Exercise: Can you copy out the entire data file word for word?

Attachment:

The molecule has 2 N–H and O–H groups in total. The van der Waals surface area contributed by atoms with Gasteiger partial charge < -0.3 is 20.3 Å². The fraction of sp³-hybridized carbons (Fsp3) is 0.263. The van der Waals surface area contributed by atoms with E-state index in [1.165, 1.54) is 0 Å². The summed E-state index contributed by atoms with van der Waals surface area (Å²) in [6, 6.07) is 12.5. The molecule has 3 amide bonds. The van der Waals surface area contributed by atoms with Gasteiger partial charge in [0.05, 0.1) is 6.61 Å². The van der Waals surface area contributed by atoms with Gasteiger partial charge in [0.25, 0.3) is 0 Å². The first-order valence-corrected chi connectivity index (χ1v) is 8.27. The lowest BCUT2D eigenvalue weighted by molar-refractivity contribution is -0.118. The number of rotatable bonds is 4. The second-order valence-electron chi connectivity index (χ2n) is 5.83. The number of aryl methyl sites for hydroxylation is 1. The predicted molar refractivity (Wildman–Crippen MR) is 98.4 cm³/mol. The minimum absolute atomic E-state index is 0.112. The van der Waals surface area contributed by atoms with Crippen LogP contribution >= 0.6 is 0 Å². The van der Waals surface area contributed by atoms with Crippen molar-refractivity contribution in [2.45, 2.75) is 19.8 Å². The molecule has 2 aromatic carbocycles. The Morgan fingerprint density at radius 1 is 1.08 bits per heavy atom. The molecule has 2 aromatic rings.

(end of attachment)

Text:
The molecule has 2 N–H and O–H groups in total. The van der Waals surface area contributed by atoms with Gasteiger partial charge < -0.3 is 20.3 Å². The fraction of sp³-hybridized carbons (Fsp3) is 0.263. The van der Waals surface area contributed by atoms with E-state index in [1.165, 1.54) is 0 Å². The summed E-state index contributed by atoms with van der Waals surface area (Å²) in [6, 6.07) is 12.5. The molecule has 3 amide bonds. The van der Waals surface area contributed by atoms with Gasteiger partial charge in [0.05, 0.1) is 6.61 Å². The van der Waals surface area contributed by atoms with Gasteiger partial charge in [0.25, 0.3) is 0 Å². The first-order valence-corrected chi connectivity index (χ1v) is 8.27. The lowest BCUT2D eigenvalue weighted by molar-refractivity contribution is -0.118. The number of rotatable bonds is 4. The second-order valence-electron chi connectivity index (χ2n) is 5.83. The number of aryl methyl sites for hydroxylation is 1. The predicted molar refractivity (Wildman–Crippen MR) is 98.4 cm³/mol. The minimum absolute atomic E-state index is 0.112. The van der Waals surface area contributed by atoms with Crippen LogP contribution >= 0.6 is 0 Å². The van der Waals surface area contributed by atoms with Crippen molar-refractivity contribution in [2.45, 2.75) is 19.8 Å². The molecule has 2 aromatic carbocycles. The Morgan fingerprint density at radius 1 is 1.08 bits per heavy atom. The molecule has 2 aromatic rings.